What's the case of someone who sought asylum in a European country and got rejected, then moved to another European country and applied again.

Based Dublin Regulation the person will have their fingerprints checked against an EU database, then they will contact the first country that processed their asylum.

Now the questions are, if the first country accept to take charge or take back the person.

  • What will happen to them in the first country?
  • Are there any regulations to stop the second country from sending the person back?
  • Is there any chance they will send them back to home country (the one where there is a threat)?
  • I'm voting to close this question as off-topic because identical question already asked, and answered on Travel stack exchange.
    – James K
    Jul 1 '19 at 22:01
  • @JamesK Do you mean this question? What happens if a person is deported to a country that previously refused asylum?
    – divibisan
    Jul 1 '19 at 22:44
  • If you notice the questions are different.
    – bomsn
    Jul 1 '19 at 23:01
  • @JamesK the answer on that question is not all encompassing and very narrow in scope, and this is much more of a legal question than a travel question - its much more at home here than there. This one shouldn't be closed - if anything, that one should be (or migrated here).
    – Moo
    Jul 2 '19 at 1:30

The EU asylum system is in a slight disarray because the southern and south-eastern member states could not cope with the numbers. The Dublin regulations are unfair to the EU member states on the south-eastern borders and the shores of the Mediterranean, who are supposed to handle all refugee matters. Some of them reacted by ceasing to even try, which is no solution, either. Meanwhile, eastern member states demand structural cohesion funds and protection from Russia, yet they wash their hands of the refugee problem.

How it is supposed to work:

A refugee arrives in one EU state. There he makes an application for political asylum. If the application is granted, he can stay. If it is declined, he gets deported to his homeland.

  • The application must be made as soon as the refugee reaches the EU.
  • The refugee has no right to travel within the EU to select where the application is handled. If he tries that, he is sent back.
  • The refugee has no right to make two applications in the EU. The decision of the first application is accepted by all EU members.

How it actually works:

  • Countries like Greece, the Balkans, and Hungary got overwhelmed by the numbers. Germany, Sweden, and others processed the applications by refugees who walked north instead of applying in their country of first arrival.
  • There is a time limit on sending people back to other EU states under Dublin. In some cases the northern countries were unable to complete the paperwork in time.
  • In a few cases, courts in northern Europe decided that sending refugees back to camps in southern EU countries was impossible because they were so overcrowded.

Still, they are trying to get back to an orderly Dublin process, and numbers are much lower now than they were in 2015.

To the specific questions:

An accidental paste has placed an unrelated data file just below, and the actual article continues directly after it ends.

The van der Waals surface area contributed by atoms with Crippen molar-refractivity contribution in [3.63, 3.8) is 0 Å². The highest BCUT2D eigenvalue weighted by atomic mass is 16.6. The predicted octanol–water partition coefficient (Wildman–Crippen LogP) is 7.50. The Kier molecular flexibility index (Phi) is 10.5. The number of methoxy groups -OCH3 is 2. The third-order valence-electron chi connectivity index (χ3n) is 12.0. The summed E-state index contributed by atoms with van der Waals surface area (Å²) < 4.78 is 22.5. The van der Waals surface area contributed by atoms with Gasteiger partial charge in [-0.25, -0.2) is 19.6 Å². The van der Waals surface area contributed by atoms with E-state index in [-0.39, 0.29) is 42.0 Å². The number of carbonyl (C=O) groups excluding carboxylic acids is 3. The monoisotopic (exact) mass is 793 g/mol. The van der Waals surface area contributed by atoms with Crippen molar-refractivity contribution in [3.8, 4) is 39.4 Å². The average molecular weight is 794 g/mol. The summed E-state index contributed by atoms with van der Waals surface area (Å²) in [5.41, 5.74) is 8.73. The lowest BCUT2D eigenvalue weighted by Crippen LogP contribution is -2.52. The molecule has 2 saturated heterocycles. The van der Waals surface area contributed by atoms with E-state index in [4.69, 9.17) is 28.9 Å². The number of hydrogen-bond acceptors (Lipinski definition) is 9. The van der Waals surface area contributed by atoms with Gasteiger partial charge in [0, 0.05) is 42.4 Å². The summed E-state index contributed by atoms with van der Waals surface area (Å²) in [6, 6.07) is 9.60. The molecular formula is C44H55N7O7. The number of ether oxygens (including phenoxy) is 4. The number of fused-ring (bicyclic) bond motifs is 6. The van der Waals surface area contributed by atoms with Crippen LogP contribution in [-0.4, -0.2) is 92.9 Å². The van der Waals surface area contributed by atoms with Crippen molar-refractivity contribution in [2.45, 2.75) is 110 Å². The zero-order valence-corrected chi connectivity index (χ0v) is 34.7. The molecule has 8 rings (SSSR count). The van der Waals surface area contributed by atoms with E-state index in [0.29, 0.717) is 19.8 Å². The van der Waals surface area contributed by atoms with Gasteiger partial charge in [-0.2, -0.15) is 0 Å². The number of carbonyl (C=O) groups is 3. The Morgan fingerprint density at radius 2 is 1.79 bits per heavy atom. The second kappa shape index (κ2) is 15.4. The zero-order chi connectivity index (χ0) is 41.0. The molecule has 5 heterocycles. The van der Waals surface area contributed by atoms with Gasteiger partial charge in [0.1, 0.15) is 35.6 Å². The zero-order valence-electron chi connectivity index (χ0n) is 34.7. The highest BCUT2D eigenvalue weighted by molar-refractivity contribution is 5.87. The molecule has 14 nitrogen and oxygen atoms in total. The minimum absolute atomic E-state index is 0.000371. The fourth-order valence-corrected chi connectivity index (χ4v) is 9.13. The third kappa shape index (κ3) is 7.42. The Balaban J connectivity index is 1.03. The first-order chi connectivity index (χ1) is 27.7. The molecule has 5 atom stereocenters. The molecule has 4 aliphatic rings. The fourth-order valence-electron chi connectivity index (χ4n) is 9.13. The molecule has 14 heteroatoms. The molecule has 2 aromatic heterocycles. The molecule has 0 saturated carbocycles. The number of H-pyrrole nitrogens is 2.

• If refugees are sent back to their first country of arrival, their asylum claim gets processed there.
  • There are a few exceptions to refugees being sent back. Close family already in the asylum process in the second country, medical inability to travel, the second country voluntarily deciding to hear the case.
  • If one EU country declined the asylum application, then the EU does not believe there is a threat, and it will send the applicant back to his home country or any country that will take him.
  • "The Dublin regulations are unfair to the EU member states on the south-eastern borders and the shores of the Mediterranean..." I think that's debatable. It wasn't those negotiating the Dublin Convention that also had the inhumane idea of encouraging thousands of men, women and children cross the Mediterranean, with no assurance of safe travel or a place to reside, to their watery deaths. And I seriously doubt those regulations were put into place with such an event in mind.
    – ouflak
    Jul 2 '19 at 11:10
  • 1
    If anything, they were probably put in place with the idea of instability in Europe as a general assumption, something that is not historically unrealistic (such as the break up of Yugoslavia, or Russia invading the Crimea, etc...).
    – ouflak
    Jul 2 '19 at 11:10
  • Thanks for the detailed answer, just to understand a little bit more, I've read that rejection only lasts 4 years, after that if you're sent back to first country, are they going to re-consider your application? Allow you to go out...etc? Or, take you into a facility once you're in their hands and keep you there until they put you on a plan to your home country?.
    – bomsn
    Jul 2 '19 at 11:11
  • And for the cases where they can't send you, I've ready that this only applied if the first country didn't yet accept to take you back after that, there is nothing you can do, is that correct?
    – bomsn
    Jul 2 '19 at 11:13
  • "encouraging thousands of men, women and children cross the Mediterranean, with no assurance of safe travel or a place to reside, to their watery deaths" - well, the primary responsibility for that rests with the belligerents in Syria and Libya?
    – pjc50
    Jul 2 '19 at 11:49

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